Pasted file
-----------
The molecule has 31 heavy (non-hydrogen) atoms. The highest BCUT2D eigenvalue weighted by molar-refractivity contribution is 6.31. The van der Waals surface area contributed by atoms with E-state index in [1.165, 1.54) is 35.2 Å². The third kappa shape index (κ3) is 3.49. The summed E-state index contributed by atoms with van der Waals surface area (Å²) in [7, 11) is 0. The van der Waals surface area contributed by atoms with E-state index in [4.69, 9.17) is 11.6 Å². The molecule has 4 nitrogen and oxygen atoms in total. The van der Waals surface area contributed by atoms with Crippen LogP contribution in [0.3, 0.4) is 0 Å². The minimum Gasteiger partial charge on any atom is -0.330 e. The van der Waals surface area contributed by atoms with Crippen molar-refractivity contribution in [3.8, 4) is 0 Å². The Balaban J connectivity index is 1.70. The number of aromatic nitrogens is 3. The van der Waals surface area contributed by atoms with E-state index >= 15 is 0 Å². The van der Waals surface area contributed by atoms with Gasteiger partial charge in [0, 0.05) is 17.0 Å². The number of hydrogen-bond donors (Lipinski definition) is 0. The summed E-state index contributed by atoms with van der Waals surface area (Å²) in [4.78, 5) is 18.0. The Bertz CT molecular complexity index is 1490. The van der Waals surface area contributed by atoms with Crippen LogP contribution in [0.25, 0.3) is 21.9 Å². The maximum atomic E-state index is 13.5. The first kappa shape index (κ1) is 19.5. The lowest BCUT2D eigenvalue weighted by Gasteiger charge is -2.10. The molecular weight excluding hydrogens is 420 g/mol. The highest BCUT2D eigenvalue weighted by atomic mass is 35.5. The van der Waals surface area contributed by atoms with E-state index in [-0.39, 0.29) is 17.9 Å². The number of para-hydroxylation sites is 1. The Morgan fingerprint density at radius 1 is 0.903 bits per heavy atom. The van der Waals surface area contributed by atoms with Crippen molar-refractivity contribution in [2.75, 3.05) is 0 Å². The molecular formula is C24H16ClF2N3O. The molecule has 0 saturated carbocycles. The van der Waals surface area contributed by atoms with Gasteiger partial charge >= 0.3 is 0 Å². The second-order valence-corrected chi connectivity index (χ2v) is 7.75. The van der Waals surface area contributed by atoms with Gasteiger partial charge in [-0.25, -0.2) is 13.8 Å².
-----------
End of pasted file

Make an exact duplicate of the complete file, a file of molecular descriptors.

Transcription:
The molecule has 31 heavy (non-hydrogen) atoms. The highest BCUT2D eigenvalue weighted by molar-refractivity contribution is 6.31. The van der Waals surface area contributed by atoms with E-state index in [1.165, 1.54) is 35.2 Å². The third kappa shape index (κ3) is 3.49. The summed E-state index contributed by atoms with van der Waals surface area (Å²) in [7, 11) is 0. The van der Waals surface area contributed by atoms with E-state index in [4.69, 9.17) is 11.6 Å². The molecule has 4 nitrogen and oxygen atoms in total. The van der Waals surface area contributed by atoms with Crippen LogP contribution in [0.3, 0.4) is 0 Å². The minimum Gasteiger partial charge on any atom is -0.330 e. The van der Waals surface area contributed by atoms with Crippen molar-refractivity contribution in [3.8, 4) is 0 Å². The Balaban J connectivity index is 1.70. The number of aromatic nitrogens is 3. The van der Waals surface area contributed by atoms with E-state index >= 15 is 0 Å². The van der Waals surface area contributed by atoms with Gasteiger partial charge in [0, 0.05) is 17.0 Å². The number of hydrogen-bond donors (Lipinski definition) is 0. The summed E-state index contributed by atoms with van der Waals surface area (Å²) in [4.78, 5) is 18.0. The Bertz CT molecular complexity index is 1490. The van der Waals surface area contributed by atoms with Crippen LogP contribution in [0.25, 0.3) is 21.9 Å². The maximum atomic E-state index is 13.5. The first kappa shape index (κ1) is 19.5. The lowest BCUT2D eigenvalue weighted by Gasteiger charge is -2.10. The molecular weight excluding hydrogens is 420 g/mol. The highest BCUT2D eigenvalue weighted by atomic mass is 35.5. The van der Waals surface area contributed by atoms with E-state index in [-0.39, 0.29) is 17.9 Å². The number of para-hydroxylation sites is 1. The Morgan fingerprint density at radius 1 is 0.903 bits per heavy atom. The van der Waals surface area contributed by atoms with Crippen molar-refractivity contribution in [2.75, 3.05) is 0 Å². The molecular formula is C24H16ClF2N3O. The molecule has 0 saturated carbocycles. The van der Waals surface area contributed by atoms with Gasteiger partial charge >= 0.3 is 0 Å². The second-order valence-corrected chi connectivity index (χ2v) is 7.75. The van der Waals surface area contributed by atoms with Gasteiger partial charge in [-0.25, -0.2) is 13.8 Å².